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Islam and Polygamy

In contrast to polyandry, Islam has not totally abolished polygamy, but has restricted it. On the one hand, it has fixed the maximum number of wives, which one can have, at four, and, on the other, it has stipulated certain conditions and has not allowed everyone to indulge in having several wives. We shall discuss the conditions stipulated by Islam later and will explain why Islam has not banned polygamy.

It is surprising that during the Middle Ages, when anti Islamic propaganda was at its highest, the opponents of Islam used to say that it was the Prophet of Islam who, for the first time, invented the custom of polygamy. They claimed that this custom was the basis of Islam and the rapid spread of Islam among the various people of the world was due to it. At the same time, they claimed that polygamy was the cause of the decline of the people of the East.

Will Durant in his 'History of Culture'. Vol.1, says that the ecclesiastics of the Middle Ages believed that polygamy was an invention of the Prophet of Islam, whereas this is not a fact. As we know, the matrimonial life in most of the primitive societies proceeded according to this system. There are many causes of its emergence. In the primitive societies men were mostly busy in hunting and fighting and the rate of mortality among them was naturally high. As the number of women exceeded the number of men. it became essential to adopt this system. It was not possible to allow some women to remain unmarried, for the rate of mortality being high in the primitive societies, every woman was required to procreate children. There is no doubt that this system suited those societies, not only because of the excess of women over men, but also because it strengthened them numerically. In modern times the most strong and healthy men usually marry late in life and beget only a few children. But in the olden days the strong men could have the best wives and could procreate a large number of children. That is why this practice continued to exist for a very long time, not only among the primitive people but even among the civilised ones. It is only recently that it has gradually begun disappearing from the countries of the East. Agriculture has stabilised the life of men and reduced the hardships and perils of the ancient times, with the result that the number of men and women has almost equalised. Now polygamy, even in primitive societies, has become a privilege of a small wealthy minority and the masses have to be content with only one wife and, as an additional enjoyment, they can only indulge in adultery, whenever possible.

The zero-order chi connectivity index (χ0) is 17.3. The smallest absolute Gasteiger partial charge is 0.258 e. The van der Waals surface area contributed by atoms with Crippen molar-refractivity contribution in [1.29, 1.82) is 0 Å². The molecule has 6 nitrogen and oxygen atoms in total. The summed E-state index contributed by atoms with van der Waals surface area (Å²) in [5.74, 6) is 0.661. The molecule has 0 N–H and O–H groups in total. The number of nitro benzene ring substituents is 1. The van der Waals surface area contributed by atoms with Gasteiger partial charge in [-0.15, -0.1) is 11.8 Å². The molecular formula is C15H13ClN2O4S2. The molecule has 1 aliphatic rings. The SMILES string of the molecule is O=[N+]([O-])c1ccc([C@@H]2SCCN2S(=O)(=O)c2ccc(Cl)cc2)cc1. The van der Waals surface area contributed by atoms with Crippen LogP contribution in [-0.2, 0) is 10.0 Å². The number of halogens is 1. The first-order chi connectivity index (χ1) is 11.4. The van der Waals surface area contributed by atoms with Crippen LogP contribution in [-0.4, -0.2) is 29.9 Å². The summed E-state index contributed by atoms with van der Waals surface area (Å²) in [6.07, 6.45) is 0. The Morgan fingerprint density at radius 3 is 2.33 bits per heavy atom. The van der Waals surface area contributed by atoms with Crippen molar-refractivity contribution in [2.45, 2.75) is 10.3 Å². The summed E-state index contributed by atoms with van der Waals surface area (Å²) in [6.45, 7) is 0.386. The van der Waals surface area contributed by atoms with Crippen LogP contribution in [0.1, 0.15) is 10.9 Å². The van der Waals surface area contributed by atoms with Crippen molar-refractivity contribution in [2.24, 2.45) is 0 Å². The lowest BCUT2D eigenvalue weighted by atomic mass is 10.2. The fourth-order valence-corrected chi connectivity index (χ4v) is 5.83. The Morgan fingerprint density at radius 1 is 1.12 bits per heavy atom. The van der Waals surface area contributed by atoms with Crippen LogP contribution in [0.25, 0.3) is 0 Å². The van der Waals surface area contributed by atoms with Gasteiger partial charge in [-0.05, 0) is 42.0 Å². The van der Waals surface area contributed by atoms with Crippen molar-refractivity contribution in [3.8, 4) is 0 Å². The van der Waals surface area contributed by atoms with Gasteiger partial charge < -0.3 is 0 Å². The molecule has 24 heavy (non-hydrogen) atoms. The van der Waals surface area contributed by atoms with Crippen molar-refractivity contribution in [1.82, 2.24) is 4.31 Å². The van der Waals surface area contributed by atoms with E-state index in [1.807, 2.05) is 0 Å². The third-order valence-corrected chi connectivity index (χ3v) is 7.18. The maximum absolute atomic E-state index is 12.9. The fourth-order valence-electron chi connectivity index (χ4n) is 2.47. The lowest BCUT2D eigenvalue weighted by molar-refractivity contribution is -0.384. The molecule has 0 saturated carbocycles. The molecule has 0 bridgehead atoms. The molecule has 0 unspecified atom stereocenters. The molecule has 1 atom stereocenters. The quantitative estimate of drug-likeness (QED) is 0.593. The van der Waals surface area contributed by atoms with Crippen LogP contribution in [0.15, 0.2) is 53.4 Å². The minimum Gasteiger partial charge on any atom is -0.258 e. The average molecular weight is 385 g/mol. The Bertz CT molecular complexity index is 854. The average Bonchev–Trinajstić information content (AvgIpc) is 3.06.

Gustav Leabeon in his book, 'History of Culture', says that no Eastern custom is so infamous in Europe as polygamy, nor has Europe misjudged any other custom to the extent that it has misjudged this. The European writers have believed polygamy to be the basis of Islam and the main cause of its spread. They also hold this custom to be mainly responsible for the decline of the Eastern people. Other objections apart from these, showing sympathy with the women of the East, are raised alleging that these ill-fated women are detained within the four walls of their houses, under the hard-hearted eunuchs. They further say that the slightest action on their part, which may displease the head of the household, renders them liable to be put to death. Such notions have no basis at all. '[he unbiased Europeans should know that it is the custom of polygamy that has strengthened the family relations and uplifted the moral spirit of those people among whom it is prevalent. It is due to this custom that woman in the East enjoys more respect than she does in Europe. Before proving this point, we must make it clear that this custom is in no way related to Islam. Even prior to Islam, it was practised by all the people of the East, including the Jews, the Iranians, the Arabs etc. The people who embraced Islam in the East did not derive any benefit in this respect. So far, no such mighty religion has appeared in this world as could invent or abolish such a custom as polygamy. It has not been first introduced by any religion. It is the creation of the climatic and the racial characteristics and other causes related to the way of life in the East. Even in the West, where the climate is not congenial to the existence of such a custom, monogamy is a thing which is found in law books only. In actual life there is no trace of it. It is not known how and in what way the lawful polygamy found in the East is inferior to the clandestine polygamy of the people of the West. Apparently, the former is better and more dignified than the latter. The people of the East, when they visit a European country and are confronted with the European criticism of their custom, are naturally bewildered and feel offended.